Nancy Grossman 1975: An Interview

1975 | 00:30:12 | United States | English | B&W | Mono | 4:3 | 1/2" open reel video

Collection: On Art and Artists, Interviews, Single Titles

Tags: Blumenthal/Horsfield Interviews, Interview, Sculpture

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Best known for her carved wooden heads wrapped in black leather affixed with zippers, glass eyes, enamel noses, spikes and straps, Nancy Grossman (b.1940) is accomplished in draftsmanship, assemblage, and relief sculpture as well as carvings. After growing up on a farm in upstate New York, Grossman went to Pratt, where Richard Lindner’s emphasis on the figure and in the integrity of his personal syntax became an influence. In the 1960s her head sculptures brought her notoriety and five solo exhibitions before the age of thirty. While the male figure has been a persistent motif in her work, her figures evoke themes varying from brutal aggressiveness to fluent femininity. Grossman’s attention to process and materials is a consistent emphasis. Her assemblages combine the precision of the drawn line with the resonances of found materials and the human bodies they touch and/or reference.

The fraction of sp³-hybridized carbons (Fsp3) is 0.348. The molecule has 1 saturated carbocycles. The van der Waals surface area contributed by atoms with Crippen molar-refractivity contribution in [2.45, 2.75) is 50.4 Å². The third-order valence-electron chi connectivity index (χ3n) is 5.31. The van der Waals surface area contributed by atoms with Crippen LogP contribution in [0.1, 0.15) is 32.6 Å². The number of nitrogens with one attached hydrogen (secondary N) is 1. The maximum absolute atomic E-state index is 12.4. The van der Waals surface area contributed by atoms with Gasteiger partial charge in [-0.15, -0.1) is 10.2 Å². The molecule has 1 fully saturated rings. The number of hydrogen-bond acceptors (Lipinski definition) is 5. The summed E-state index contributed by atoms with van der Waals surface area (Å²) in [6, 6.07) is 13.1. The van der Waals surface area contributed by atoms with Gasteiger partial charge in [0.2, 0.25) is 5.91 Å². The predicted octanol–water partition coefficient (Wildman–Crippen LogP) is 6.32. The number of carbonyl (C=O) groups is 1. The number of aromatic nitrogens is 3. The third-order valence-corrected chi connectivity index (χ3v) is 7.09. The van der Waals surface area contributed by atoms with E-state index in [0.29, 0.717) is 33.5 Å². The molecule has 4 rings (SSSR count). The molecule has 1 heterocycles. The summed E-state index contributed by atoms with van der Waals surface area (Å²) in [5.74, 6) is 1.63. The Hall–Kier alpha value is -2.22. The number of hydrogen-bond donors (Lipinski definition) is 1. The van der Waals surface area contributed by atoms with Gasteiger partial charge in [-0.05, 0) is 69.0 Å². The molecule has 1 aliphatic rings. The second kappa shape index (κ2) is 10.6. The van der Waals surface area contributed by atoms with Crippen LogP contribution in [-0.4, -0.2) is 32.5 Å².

Grossman begins the interview with her early interest as an artist and her education at Pratt in the late 1950s. Like many artists of this period she had to struggle financially to support her collages and sculpture. She did this (reluctantly) by illustrating books until she received a Guggenheim Fellowship, which freed her to concentrate on her work. In this interview with Kate Horsfield, Grossman talks about finding her vision by moving from collage to drawing and sculpture.

A historical interview originally recorded in 1975 and re-edited in 2008 with support from the Lyn Blumenthal Memorial Fund.